What is Pawlet Cheese? A Unique Cheese from Vermont

What is Pawlet Cheese? A Unique Cheese from Vermont - Cheese Origin

Meet Pawlet Cheese, a culinary gem hailing from the lush pastures of Vermont. This exquisite cheese, crafted from rich Jersey cow’s milk, boasts a semi-hard texture and a flavor profile that is both complex and perfectly balanced. With its origins rooted in Swiss-style washed-rind cheeses, Pawlet offers a unique take on this traditional process, resulting in a cheese that is undeniably American, yet holds a touch of European charm.

Its creamy consistency, nutty undertones, and subtly piquant finish make Pawlet a versatile delight, equally enjoyable on a charcuterie board or melted over your favorite dish.

Quick Facts About Pawlet Cheese

Quick FactsDetails
OriginPawlet, Vermont, United States
TypeSemi-hard, cow’s milk cheese
TextureCreamy and dense with occasional small holes
TasteMildly nutty with a sweet, buttery flavor; becomes more earthy and piquant as it ages
RindNatural, washed rind
ColorPale yellow
Milk SourceJersey cow’s milk
AgeingAged for 3 to 5 months
ProducerConsider Bardwell Farm
PairingsPairs well with full-bodied red wines, crusty bread, fruits like apples and pears, and charcuterie
Serving SuggestionsIdeal for melting, or served on a cheese board with honey or fruit preserves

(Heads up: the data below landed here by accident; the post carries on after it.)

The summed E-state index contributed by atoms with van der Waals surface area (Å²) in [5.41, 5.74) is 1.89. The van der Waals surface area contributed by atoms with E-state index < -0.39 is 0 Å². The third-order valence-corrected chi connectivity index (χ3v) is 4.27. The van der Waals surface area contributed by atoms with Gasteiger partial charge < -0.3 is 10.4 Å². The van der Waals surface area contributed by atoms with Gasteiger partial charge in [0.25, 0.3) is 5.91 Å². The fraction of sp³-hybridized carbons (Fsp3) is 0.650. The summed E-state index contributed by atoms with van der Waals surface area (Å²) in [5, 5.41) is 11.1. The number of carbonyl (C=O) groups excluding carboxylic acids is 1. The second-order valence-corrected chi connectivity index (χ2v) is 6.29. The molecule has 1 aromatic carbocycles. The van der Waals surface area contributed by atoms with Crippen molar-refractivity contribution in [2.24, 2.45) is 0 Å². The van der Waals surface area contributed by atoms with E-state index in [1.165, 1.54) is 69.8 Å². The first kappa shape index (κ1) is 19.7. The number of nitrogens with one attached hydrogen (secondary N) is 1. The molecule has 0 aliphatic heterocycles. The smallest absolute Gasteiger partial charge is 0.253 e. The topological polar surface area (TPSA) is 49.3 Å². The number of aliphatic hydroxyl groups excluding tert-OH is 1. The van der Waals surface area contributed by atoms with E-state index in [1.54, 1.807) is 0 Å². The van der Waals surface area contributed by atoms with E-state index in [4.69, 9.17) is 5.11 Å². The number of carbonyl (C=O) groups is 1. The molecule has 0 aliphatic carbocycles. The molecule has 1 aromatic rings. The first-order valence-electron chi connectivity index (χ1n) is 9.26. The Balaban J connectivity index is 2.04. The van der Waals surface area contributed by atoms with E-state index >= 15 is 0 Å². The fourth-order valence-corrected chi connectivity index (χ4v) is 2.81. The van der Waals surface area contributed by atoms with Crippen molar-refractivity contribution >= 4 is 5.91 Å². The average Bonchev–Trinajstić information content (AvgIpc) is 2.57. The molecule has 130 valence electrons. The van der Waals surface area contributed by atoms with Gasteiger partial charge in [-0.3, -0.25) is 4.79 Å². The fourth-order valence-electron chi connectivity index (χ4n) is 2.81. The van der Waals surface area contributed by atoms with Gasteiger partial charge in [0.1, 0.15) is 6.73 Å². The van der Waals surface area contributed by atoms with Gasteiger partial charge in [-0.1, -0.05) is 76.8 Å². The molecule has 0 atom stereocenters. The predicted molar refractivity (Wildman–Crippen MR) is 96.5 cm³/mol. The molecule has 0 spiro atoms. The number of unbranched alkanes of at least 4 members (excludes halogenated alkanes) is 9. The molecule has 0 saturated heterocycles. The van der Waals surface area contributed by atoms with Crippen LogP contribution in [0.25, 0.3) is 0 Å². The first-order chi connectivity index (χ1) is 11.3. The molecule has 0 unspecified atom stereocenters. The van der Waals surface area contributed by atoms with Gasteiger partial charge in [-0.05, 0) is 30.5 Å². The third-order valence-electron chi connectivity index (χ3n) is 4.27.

AwardsAmerican Cheese Society Winner 2019

What is Pawlet Cheese?

What is Pawlet Cheese?

Pawlet cheese, a semi-hard, Toma-style delight, originates from the idyllic landscape of Pawlet, Vermont. Crafted by the skilled cheesemakers at Consider Bardwell Farm, this artisanal gem embodies the rich, pastoral essence of the Green Mountain State.

The journey of Pawlet Cheese begins with the lush, organic pastures that are home to Jersey cows. The milk obtained from these cows, renowned for its high butterfat content, forms the creamy foundation of this exquisite cheese. The result is a pale-yellow delicacy that offers a tantalizing taste experience.

With a texture that’s creamy and dense, punctuated by occasional small holes, Pawlet cheese invites you on a sensory exploration. The flavor profile is a symphony of nutty sweetness, underscored by a buttery richness that deepens with age. As it matures, Pawlet develops a more earthy and piquant edge, adding layers of complexity to its taste.

A natural, washed rind encases this cheese, contributing to its unique character. When it comes to serving Pawlet cheese, its versatility shines. Whether you’re melting it over a gourmet burger, slicing it onto a crusty baguette, or pairing it with full-bodied red wines on a cheese board, Pawlet is a crowd-pleaser.

In recognition of its exceptional quality, Pawlet cheese was awarded by the American Cheese Society in 2019. Yet, awards aside, the true testament to Pawlet’s allure lies in every bite of this Vermont specialty. From its humble beginnings on a Jersey cow farm to its star status on cheese boards across the country, Pawlet cheese is a testament to the art of cheesemaking.

What Does Pawlet Cheese Taste Like?